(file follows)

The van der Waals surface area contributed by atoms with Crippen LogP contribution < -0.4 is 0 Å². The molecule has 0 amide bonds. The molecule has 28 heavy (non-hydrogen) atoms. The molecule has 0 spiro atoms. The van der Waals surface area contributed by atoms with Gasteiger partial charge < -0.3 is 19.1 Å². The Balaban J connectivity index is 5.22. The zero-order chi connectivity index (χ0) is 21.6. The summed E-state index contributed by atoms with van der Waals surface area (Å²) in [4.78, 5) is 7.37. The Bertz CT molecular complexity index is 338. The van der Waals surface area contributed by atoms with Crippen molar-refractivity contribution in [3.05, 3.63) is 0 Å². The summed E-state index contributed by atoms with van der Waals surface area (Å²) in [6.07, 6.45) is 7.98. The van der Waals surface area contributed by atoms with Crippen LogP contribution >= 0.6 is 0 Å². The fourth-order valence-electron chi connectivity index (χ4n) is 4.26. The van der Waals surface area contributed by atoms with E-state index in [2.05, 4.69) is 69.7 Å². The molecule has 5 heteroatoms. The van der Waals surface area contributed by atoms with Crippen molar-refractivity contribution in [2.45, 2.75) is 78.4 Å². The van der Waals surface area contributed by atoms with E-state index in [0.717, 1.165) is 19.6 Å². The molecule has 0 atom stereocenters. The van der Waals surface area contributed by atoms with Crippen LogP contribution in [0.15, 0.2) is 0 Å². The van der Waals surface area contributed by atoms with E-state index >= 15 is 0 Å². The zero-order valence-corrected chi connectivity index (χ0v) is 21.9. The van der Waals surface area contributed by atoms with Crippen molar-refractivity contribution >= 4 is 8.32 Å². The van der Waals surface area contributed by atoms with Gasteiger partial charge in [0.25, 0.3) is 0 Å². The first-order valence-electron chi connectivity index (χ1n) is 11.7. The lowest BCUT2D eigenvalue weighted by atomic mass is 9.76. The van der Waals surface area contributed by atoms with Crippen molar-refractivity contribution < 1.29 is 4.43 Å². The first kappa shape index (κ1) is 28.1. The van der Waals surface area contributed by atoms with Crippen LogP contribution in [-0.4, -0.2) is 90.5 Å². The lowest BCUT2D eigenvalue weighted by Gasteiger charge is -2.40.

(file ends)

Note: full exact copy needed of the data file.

The van der Waals surface area contributed by atoms with Crippen LogP contribution < -0.4 is 0 Å². The molecule has 0 amide bonds. The molecule has 28 heavy (non-hydrogen) atoms. The molecule has 0 spiro atoms. The van der Waals surface area contributed by atoms with Gasteiger partial charge < -0.3 is 19.1 Å². The Balaban J connectivity index is 5.22. The zero-order chi connectivity index (χ0) is 21.6. The summed E-state index contributed by atoms with van der Waals surface area (Å²) in [4.78, 5) is 7.37. The Bertz CT molecular complexity index is 338. The van der Waals surface area contributed by atoms with Crippen molar-refractivity contribution in [3.05, 3.63) is 0 Å². The summed E-state index contributed by atoms with van der Waals surface area (Å²) in [6.07, 6.45) is 7.98. The van der Waals surface area contributed by atoms with Crippen LogP contribution >= 0.6 is 0 Å². The fourth-order valence-electron chi connectivity index (χ4n) is 4.26. The van der Waals surface area contributed by atoms with E-state index in [2.05, 4.69) is 69.7 Å². The molecule has 5 heteroatoms. The van der Waals surface area contributed by atoms with Crippen molar-refractivity contribution in [2.45, 2.75) is 78.4 Å². The van der Waals surface area contributed by atoms with E-state index in [0.717, 1.165) is 19.6 Å². The molecule has 0 atom stereocenters. The van der Waals surface area contributed by atoms with Crippen LogP contribution in [0.15, 0.2) is 0 Å². The van der Waals surface area contributed by atoms with E-state index >= 15 is 0 Å². The zero-order valence-corrected chi connectivity index (χ0v) is 21.9. The van der Waals surface area contributed by atoms with Crippen molar-refractivity contribution >= 4 is 8.32 Å². The van der Waals surface area contributed by atoms with Gasteiger partial charge in [0.25, 0.3) is 0 Å². The first-order valence-electron chi connectivity index (χ1n) is 11.7. The lowest BCUT2D eigenvalue weighted by atomic mass is 9.76. The van der Waals surface area contributed by atoms with Crippen molar-refractivity contribution < 1.29 is 4.43 Å². The first kappa shape index (κ1) is 28.1. The van der Waals surface area contributed by atoms with Crippen LogP contribution in [-0.4, -0.2) is 90.5 Å². The lowest BCUT2D eigenvalue weighted by Gasteiger charge is -2.40.